On Anger

Back to the present day. My wife had left early to take her friend to hospital to have an operation. This should have been fine as the two kids and I were asleep in adjoining mattresses. Somehow, my daughter’s Mummy radar realised that Mummy wasn’t there, and even though Daddy is just as capable of protecting her from actual danger, Mummy is the only person who makes her feel completely safe. So, she woke up early.

Now angry at Mummy for leaving her, she responded the way she’d seen me deal with my feelings: she sought revenge.

What could she do that would punish me the most? She could wake up her brother, and she kept trying until she succeeded. 

In his book, Why Buddhism is True, author Robert Wright recalls seeking guidance from his teacher on a meditation retreat. He complains that he can’t focus on his breathing, his mind keeps wandering away. His teacher responded by saying that it was good that he had noticed.

Similarly, noticing that my daughter wakes her brother up to seek revenge is more illuminating than not seeing a pattern in her behaviour.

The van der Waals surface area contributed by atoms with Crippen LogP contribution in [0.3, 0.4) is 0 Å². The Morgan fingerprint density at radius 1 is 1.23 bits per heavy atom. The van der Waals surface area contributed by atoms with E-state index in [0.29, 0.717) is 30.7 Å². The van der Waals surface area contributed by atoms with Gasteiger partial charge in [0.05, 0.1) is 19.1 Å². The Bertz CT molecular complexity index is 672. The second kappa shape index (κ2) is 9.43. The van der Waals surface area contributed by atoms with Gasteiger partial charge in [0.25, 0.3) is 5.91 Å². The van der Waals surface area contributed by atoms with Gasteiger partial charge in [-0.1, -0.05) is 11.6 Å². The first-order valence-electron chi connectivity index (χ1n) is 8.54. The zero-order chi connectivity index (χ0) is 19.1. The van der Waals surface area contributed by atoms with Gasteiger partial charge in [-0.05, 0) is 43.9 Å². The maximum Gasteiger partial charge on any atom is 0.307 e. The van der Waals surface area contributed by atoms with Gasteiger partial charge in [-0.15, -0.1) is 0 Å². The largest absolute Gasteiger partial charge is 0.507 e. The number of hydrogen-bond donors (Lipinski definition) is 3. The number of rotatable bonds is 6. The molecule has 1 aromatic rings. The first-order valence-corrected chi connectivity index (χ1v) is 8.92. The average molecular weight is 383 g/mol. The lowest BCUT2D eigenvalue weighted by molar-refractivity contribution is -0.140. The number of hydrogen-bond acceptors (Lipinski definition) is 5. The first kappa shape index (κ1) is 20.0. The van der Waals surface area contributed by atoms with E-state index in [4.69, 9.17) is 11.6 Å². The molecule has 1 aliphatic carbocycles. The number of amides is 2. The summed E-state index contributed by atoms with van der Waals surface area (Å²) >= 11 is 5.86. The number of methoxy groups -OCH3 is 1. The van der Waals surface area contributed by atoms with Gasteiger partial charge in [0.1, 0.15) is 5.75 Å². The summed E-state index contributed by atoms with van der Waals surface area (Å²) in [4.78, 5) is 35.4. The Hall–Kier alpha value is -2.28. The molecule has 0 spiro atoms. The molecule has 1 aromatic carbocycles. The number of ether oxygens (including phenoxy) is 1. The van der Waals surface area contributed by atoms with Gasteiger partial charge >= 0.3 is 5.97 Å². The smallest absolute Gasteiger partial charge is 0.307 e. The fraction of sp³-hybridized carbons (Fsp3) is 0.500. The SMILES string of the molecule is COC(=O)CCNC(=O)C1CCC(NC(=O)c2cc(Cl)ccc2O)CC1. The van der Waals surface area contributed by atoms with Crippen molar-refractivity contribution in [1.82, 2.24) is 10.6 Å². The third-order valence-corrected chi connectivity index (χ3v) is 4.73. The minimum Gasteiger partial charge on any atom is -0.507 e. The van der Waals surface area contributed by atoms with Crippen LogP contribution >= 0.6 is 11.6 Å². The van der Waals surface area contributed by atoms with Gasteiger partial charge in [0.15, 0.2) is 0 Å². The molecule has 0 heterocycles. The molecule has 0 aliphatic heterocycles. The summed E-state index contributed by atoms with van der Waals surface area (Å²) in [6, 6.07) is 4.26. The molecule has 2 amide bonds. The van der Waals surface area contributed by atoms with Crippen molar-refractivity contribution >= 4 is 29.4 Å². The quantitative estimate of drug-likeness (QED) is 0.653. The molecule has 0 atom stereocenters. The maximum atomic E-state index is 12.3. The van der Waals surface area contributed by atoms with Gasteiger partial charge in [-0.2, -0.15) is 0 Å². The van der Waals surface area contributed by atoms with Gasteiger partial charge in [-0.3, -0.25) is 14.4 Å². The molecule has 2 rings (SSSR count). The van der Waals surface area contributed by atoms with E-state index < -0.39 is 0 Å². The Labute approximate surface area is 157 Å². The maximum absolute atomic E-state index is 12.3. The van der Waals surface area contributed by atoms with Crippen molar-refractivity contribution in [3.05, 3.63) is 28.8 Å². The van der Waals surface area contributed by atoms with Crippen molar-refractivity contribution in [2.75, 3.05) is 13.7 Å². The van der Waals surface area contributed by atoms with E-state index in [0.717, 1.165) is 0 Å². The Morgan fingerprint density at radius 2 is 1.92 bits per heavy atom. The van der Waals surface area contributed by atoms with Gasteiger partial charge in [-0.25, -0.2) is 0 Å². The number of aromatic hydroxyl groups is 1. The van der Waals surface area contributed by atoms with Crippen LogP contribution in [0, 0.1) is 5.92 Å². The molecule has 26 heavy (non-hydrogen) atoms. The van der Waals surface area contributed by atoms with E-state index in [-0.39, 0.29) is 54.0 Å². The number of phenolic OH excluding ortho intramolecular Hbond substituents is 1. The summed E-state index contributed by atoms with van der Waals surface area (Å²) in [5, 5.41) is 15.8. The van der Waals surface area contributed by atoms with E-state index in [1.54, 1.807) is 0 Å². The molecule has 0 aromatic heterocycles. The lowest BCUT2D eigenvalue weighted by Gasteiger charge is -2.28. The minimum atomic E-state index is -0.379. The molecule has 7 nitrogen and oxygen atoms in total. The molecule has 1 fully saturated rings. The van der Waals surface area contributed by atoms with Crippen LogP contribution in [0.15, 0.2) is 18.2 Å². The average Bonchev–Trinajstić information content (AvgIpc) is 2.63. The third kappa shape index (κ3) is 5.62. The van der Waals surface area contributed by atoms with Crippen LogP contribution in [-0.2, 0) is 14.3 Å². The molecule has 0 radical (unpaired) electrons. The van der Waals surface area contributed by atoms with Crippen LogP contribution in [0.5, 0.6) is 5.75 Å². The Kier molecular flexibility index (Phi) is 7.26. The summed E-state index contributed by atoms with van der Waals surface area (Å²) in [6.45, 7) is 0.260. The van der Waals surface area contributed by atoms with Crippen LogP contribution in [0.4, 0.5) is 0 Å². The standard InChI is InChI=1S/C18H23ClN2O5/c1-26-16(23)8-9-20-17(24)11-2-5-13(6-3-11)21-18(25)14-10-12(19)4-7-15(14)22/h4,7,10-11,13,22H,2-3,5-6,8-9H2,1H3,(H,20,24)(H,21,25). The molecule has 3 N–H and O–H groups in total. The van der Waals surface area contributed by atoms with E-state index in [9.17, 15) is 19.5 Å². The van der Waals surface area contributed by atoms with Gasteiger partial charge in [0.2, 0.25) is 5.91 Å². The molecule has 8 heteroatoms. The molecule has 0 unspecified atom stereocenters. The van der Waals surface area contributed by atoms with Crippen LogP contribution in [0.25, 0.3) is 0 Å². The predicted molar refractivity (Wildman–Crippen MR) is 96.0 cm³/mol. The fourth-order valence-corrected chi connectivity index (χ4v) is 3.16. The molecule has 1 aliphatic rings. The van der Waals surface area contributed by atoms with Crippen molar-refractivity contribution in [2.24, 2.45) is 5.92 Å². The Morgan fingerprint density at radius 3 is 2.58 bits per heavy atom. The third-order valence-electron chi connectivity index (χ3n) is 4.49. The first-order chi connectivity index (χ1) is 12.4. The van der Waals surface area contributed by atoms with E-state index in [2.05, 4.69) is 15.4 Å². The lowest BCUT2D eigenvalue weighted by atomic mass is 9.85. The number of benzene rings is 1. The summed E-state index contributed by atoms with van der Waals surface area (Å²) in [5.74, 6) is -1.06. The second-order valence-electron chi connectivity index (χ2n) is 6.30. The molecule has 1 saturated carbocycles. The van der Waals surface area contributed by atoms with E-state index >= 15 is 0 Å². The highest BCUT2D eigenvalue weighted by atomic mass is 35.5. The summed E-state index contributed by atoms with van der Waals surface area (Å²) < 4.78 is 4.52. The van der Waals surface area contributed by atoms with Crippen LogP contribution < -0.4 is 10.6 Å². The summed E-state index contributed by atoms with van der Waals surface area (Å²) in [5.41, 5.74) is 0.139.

I am sure I will have many more opportunities to notice revenge seeking in both myself and my daughter. At some point, hopefully, I will take the next step and choose not to seek it.

Jeremy is the co-founder of the independent publishing house Leabrook Press and author of the books Graduates’ Guide to Work and Why Do I Lose Trading Forex? He also writes the blog Compounding Time which explores how we can best spend our time, now and into the future. After completing his tertiary education in mechanical engineering and commerce, Jeremy spent a decade in full-time supply chain roles across three diverse industries before deciding to refocus. He is now a father, publisher and part-time member of the work force. He lives in Adelaide, Australia, with his wife and two young children. 

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